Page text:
Notes on Food Culture: Food is Beautiful

Pumpkin, arugula, acorn squash, peppers

Actual real food used to prepare dinner.

OFTEN WHEN I’M COOKING, I PAUSE TO ENJOY the way the ingredients look together. Whether a main course, a side dish, a salad, or a dessert, the way the various food items look and smell together can have an overpowering impact. I just have to stop, look, and enjoy.

Food is beautiful.

WHEN WE PREPARE FOOD FROM REAL INGREDIENTS, there is a lusciousness of the senses that is absent in boxed, processed foods. Pulling out a box of cake mix, or a pouch of side dish, or a frozen bag of dinner just doesn’t evoke the same reaction and preparing something from ingredients.

Imagine walking into a well-designed grocery store produce department: the colors and smells hit you like a ton of bricks. The bins of different colored apples next to each other, the rows of lettuce, all slightly different shades of green, the vibrant red, greens, and yellows of peppers – all of these surround you. But move to the inner aisles of processed food products you are hit instead with raucous packaging all competing for your attention.

Food is beautiful.

I DON’T KNOW ANYONE WHO DOESN’T USE A PACKAGED SHORTCUT now and then. But when packaged food becomes the norm not only does our health suffer (from excess fats, sugars, additives, and sodium), but our food culture suffers.

We want to pass on to our children information about how to eat: serving sizes, cooking skills, table manners, and traditional family foods. Kids can’t get that if all they see is boxes and bags of processed packaged foods.

Do we want to raise a generation of children that think chicken comes in strips, waffles come from the freezer, pasta sauce comes from jars, and cake comes from boxes? Shout with me a resounding “NO”.

Let’s show children where food comes from, imbue them with respect for food and the work it takes to raise, grow, and prepare it.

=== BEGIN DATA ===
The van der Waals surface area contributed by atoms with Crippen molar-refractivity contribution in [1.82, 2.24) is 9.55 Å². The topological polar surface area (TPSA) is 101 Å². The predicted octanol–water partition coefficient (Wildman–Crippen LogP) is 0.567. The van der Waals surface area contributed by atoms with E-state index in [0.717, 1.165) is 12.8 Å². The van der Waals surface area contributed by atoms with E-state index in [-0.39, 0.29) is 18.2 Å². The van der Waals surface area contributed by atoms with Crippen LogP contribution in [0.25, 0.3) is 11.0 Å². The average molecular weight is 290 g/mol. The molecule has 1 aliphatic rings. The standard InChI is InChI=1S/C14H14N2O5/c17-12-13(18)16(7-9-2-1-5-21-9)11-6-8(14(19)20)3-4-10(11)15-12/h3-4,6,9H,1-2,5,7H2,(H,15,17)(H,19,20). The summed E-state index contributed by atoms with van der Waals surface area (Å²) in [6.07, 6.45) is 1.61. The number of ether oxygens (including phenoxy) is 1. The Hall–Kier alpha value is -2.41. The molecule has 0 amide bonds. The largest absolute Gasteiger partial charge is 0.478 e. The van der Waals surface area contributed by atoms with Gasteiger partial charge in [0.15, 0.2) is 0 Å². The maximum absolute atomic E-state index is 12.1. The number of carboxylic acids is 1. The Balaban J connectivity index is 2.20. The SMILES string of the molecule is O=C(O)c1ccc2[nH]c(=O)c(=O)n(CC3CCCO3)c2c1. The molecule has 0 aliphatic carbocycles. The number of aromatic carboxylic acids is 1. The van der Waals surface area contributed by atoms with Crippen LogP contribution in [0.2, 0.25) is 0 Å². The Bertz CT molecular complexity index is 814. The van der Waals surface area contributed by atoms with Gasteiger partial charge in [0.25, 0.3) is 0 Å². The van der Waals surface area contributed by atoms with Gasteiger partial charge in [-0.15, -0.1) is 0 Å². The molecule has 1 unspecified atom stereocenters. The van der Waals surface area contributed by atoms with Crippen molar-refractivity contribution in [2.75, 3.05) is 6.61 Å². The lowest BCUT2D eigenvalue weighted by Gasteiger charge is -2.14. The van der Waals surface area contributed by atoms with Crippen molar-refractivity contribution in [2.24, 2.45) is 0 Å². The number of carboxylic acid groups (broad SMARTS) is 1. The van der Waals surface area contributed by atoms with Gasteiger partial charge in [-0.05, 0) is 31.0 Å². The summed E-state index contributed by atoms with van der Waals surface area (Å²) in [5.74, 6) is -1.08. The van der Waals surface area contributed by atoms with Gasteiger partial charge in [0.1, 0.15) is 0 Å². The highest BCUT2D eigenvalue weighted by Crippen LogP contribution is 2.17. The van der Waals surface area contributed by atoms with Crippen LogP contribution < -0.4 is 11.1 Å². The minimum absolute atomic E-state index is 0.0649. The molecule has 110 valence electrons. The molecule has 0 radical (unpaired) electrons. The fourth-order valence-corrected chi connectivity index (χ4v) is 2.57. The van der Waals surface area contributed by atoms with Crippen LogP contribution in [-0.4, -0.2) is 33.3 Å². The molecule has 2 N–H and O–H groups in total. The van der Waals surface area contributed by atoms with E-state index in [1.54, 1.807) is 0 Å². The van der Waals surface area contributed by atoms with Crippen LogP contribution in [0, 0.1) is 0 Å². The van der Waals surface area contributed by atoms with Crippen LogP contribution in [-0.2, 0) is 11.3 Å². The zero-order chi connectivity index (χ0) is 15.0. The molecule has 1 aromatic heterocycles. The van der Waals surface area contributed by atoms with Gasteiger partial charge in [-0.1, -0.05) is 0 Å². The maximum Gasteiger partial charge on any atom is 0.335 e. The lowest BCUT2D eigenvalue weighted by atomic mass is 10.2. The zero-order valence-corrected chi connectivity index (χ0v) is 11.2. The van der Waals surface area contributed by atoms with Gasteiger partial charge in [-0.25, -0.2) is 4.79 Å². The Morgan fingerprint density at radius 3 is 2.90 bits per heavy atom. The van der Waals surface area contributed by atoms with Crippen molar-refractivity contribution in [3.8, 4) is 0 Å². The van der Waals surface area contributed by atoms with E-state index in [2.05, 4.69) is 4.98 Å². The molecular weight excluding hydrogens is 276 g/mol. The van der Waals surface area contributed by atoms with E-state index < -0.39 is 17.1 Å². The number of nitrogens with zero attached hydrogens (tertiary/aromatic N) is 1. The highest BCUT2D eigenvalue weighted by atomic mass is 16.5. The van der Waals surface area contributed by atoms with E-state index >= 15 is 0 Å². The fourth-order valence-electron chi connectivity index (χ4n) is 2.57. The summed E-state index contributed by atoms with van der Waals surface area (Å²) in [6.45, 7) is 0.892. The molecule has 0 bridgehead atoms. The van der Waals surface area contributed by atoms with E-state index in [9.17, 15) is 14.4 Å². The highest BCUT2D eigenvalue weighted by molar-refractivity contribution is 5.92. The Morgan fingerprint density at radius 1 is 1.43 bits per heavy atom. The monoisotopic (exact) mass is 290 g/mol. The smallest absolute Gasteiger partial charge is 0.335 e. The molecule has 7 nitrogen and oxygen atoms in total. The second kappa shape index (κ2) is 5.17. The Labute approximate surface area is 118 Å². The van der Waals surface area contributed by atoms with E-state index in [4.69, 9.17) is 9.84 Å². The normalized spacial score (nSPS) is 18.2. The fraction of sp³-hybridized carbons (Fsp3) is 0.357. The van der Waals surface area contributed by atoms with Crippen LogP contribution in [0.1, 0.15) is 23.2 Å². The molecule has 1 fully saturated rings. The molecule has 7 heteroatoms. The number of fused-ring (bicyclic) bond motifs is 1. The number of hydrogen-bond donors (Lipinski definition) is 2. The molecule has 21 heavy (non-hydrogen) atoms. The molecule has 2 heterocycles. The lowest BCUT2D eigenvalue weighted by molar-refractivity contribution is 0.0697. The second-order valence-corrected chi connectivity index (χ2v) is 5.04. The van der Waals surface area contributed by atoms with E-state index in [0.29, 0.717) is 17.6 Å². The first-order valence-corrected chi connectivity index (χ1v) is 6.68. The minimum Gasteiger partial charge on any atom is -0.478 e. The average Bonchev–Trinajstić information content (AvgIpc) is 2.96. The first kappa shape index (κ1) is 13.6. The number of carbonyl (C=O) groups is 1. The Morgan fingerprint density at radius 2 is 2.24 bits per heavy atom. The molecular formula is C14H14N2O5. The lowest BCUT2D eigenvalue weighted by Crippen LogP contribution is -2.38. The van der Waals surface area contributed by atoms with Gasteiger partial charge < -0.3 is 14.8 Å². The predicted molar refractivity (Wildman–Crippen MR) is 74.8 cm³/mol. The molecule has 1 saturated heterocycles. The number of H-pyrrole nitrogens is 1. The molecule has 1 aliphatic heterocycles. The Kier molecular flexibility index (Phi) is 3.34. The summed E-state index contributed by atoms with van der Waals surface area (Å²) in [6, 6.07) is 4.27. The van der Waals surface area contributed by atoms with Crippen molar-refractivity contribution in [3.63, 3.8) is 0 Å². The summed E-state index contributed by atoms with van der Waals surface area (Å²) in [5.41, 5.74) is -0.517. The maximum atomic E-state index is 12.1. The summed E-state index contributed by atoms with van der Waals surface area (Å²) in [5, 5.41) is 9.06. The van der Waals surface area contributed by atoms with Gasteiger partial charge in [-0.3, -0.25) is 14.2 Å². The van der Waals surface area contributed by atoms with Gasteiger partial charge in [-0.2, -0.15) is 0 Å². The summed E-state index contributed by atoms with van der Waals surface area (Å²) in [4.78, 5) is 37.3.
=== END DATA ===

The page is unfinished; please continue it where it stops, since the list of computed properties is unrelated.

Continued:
Food is beautiful.

COOKING FROM REAL INGREDIENTS – AT LEAST SOME OF THE TIME – shows kids where food comes from, how to prepare it, and how to take the time to make a meal.

Even if your children don’t always help prepare the meal, they will see you working with fruits, vegetables, eggs, flours, yeast: things that make up real food. They will see real foods in your house – heads of lettuce, squashes, tomatoes, herbs – and they will know that those things make up the food they eat.

Even the small act of cutting basil from a plant on the windowsill and adding it to the pasta sauce has an impact.

When a meal takes time to prepare, when children and other family member help prepare it, the enjoyment of the meal increases. The camaraderie of the kitchen spreads to the table. The satisfaction of a job well done is contagious. A strong food culture can build strong children, both in body and mind.

Food is beautiful and preparing beautiful food creates beautiful, strong, healthy families.

2 comments for “Notes on Food Culture: Food is Beautiful

  1. October 20, 2010 at 2:35 pm

    I’m in college now and I’m very frustrated by how many people in my generation don’t know or care how to cook.
    My boyfriend and best friend both never cook anything from scratch (i hate staying with them, packaged food makes me hungrier).
    I’m so glad that my mom cooked me real meals every night and taught me to eat healthy. packaged food just isn’t as good as the real thing.

  2. cat
    October 20, 2010 at 9:55 pm

    Amelia, eating healthy at college can be so difficult! Kudos to you for your efforts to do it. Many people don’t realize that cooking doesn’t have to be hard or complicated. Maybe some of your healthy eating will rub off on your friends.

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